Those who had altercations with the Office had greater incentive to hit the 401. Many of those who stayed took up the fight against the Charter’s sign provisions, often deliberately displaying bilingual or even unilingual signs to provoke a visit from the Office in the hopes that such cases would bring ridicule on a government that would enforce such measures. Alliance Quebec, an English-rights activist organization formed in the early 1980s, challenged the Charter’s provisions in court, resulting in some success, notably the Supreme Court’s 1988 decision that the prohibition of languages other than French on signs was a violation of freedom of expression. By that time, the PQ was out of power, and the ruling Liberal Party drafted Bill 178, which allowed for English on public signs so long as it was no more than half the size of any French text. To many, this was scarcely an improvement on the Charter’s original provisions, given that businesses were now obsessed with measuring the size of lettering on their signs. Another wave of Anglophone exodus ensued.

Parallel to the rights activism was a growing feeling among many Anglophones that such disputes over language, while absurd in their way, could be taken in stride as part of life in a province whose assets clearly outweighed its defects. An early manifestation of this spirit was the 1983 publication of The Anglo guide to survival in Québec, a compilation of cartoons and articles edited by journalists Jon Kalina and Josh Freed, with material from such well-known Quebec writers as Nick Auf der Maur, Mike Boone, Wayne Grigsby, Charles Bury, and Katie Malloch, as well as cartoonist Terry Mosher (aka Aislin).

The book pokes fun at the odder consequences of language legislation (Schwartz’s becoming “La Charcuterie Hébraïque de Montréal, for instance), but even more fun at Anglophones’ often desperate attempts to converse in French or simply find their way around east-end Montreal. A telling example of a Quebec reality is Freed’s classic dialogue in French between two people who eventually discover they are both Anglophone; a genuine desire to adopt French as Quebec’s common public language can have hilarious consequences.

This kind of light-hearted response to a potentially divisive situation was echoed in the early 1990s, a low-point in English-French relations in the lead-up to the second referendum on sovereignty, when an organization called “Bloke Quebecois” (“bloke” being a French slang term for Anglophone as well as a reference to the newly-formed federal political party, the Bloc Québécois) sold T-shirts which sported the phrase “It’s Hip to be Square” (derived from the popular term for an Anglophone, “tête-carrée” or “square head”) and a sign with “401” crossed out. The implication is that hitting the 401 was no longer an option; Anglophones were here to stay – and to contribute.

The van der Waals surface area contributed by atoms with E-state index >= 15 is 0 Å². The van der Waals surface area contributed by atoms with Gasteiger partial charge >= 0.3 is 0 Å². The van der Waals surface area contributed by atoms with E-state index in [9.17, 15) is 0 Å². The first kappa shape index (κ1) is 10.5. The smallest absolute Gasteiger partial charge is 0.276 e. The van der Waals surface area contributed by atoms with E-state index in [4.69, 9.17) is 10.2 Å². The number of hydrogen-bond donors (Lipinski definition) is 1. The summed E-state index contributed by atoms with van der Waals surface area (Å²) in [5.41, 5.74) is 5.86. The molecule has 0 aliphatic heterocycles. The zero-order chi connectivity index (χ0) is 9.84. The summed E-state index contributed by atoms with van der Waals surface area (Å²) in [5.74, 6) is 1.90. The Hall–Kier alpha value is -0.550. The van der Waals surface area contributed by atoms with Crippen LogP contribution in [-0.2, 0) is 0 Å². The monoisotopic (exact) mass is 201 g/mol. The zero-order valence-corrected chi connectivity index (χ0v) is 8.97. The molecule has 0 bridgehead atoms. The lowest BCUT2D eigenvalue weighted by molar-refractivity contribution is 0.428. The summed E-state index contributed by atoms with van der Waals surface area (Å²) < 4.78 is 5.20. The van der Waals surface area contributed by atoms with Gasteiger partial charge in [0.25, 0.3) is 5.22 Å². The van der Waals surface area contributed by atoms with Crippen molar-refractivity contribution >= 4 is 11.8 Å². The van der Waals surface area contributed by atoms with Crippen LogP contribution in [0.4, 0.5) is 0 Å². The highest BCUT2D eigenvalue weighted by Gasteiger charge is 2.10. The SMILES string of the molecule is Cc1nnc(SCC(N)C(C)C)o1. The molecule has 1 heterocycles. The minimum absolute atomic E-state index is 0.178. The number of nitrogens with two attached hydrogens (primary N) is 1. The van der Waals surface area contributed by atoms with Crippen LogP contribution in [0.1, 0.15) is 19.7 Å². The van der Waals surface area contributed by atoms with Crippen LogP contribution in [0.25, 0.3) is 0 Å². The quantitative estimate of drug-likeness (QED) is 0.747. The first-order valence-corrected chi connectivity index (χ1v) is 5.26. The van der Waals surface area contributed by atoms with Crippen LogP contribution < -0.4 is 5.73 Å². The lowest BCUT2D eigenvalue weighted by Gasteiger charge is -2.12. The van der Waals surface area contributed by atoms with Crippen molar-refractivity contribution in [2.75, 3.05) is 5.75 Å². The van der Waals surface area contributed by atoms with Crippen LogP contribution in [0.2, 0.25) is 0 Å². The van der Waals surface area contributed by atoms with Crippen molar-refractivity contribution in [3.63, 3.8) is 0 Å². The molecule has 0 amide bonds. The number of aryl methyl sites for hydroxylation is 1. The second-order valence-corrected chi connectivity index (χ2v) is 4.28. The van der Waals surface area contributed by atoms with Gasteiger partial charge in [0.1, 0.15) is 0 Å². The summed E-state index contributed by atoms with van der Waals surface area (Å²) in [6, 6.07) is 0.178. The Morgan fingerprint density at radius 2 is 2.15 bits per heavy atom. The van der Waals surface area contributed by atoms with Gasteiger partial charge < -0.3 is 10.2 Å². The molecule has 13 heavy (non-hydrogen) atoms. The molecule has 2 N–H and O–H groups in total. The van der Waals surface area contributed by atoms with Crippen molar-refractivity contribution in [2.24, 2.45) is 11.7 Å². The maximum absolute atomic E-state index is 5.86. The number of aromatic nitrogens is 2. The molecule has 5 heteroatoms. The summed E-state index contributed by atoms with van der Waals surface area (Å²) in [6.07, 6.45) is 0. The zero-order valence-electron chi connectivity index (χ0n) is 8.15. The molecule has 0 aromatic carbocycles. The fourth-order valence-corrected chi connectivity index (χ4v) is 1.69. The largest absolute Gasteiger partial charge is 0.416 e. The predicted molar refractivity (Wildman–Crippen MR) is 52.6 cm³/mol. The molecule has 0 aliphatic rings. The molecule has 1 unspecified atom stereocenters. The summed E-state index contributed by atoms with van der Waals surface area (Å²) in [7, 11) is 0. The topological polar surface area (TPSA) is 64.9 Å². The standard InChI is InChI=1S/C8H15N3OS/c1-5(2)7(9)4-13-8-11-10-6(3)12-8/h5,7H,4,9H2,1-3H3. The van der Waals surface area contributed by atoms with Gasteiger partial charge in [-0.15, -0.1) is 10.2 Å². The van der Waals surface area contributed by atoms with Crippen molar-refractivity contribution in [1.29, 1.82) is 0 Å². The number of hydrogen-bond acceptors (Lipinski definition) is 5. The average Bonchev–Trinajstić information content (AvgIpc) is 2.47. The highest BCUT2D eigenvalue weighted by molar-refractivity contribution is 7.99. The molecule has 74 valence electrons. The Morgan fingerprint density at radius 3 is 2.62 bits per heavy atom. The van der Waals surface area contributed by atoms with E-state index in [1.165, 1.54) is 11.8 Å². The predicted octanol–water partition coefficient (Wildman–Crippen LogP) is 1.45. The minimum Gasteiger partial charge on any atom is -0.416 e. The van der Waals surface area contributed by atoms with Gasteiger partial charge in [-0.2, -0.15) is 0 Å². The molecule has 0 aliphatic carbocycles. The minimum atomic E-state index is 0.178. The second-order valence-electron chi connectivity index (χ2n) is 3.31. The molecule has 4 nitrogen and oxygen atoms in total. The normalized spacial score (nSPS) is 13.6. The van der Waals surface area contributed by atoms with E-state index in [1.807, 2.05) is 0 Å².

From the late 1980s on, and particularly in the wake of the 1995 referendum, Quebec Anglophones experienced a kind of renaissance. Writers and artists, and even to an extent filmmakers, embraced Quebec’s creative economy and worked openly in English without the fear some had apparently experienced years before that using the English language was somehow shameful.

Beginning with the Quebec Writers Federation Awards in the late 1980s and culminating in the founding of Blue Metropolis a decade later, Anglophone authors posited the idea that there was a distinct English-Quebec literary culture. Politics and language aside, it is tempting for any Quebec artist to take the 401 to Toronto, where the money is. To stay in Quebec – to stay at home – is an indication of much conceptual distance travelled from the days when blokes really had square heads.

Cool to be Canadian:
Josh Freed and Jon Kalina, editors, An Anglo guide to survival in Québec, Montreal, 1983.
Linda Leith, Writing in the Time of Nationalism, Winnipeg, 2010.
Garth Stevenson, Community Besieged: The Anglophone Minority and the Politics of Quebec, Montreal, 1999.

To Learn More
Grant Hamilton, “Going for Bloke in Quebec”,
David Johnston, “Here to Stay; The Hip Anglo,” Montreal Gazette, January 31, 2009.
M. Odile-Magnan, “To Stay or Not to Stay: Migrations of Young Anglo-Quebeckers,” Montréal: Institut National de la Recherche Scientifique (INRS) Urbanisation, Culture et Société,

Rod MacLeod is a Quebec social historian specializing in the history of Montreal’s Anglo-Protestant community and its institutions. He is co-author of A Meeting of the People: School Boards and Protestant Communities in Quebec, 1801-1998 (McGill-Queen’s Press, 2004); “The Road to Terrace Bank: Land Capitalisation, Public Space, and the Redpath Family Home, 1837-1861” (Journal of the Canadian Historical Association, 2003); “Little Fists for Social Justice: Anti-Semitism, Community, and Montreal’s Aberdeen School” (Labour/Le Travail, Fall 2012). He is the current editor of the Quebec Heritage News.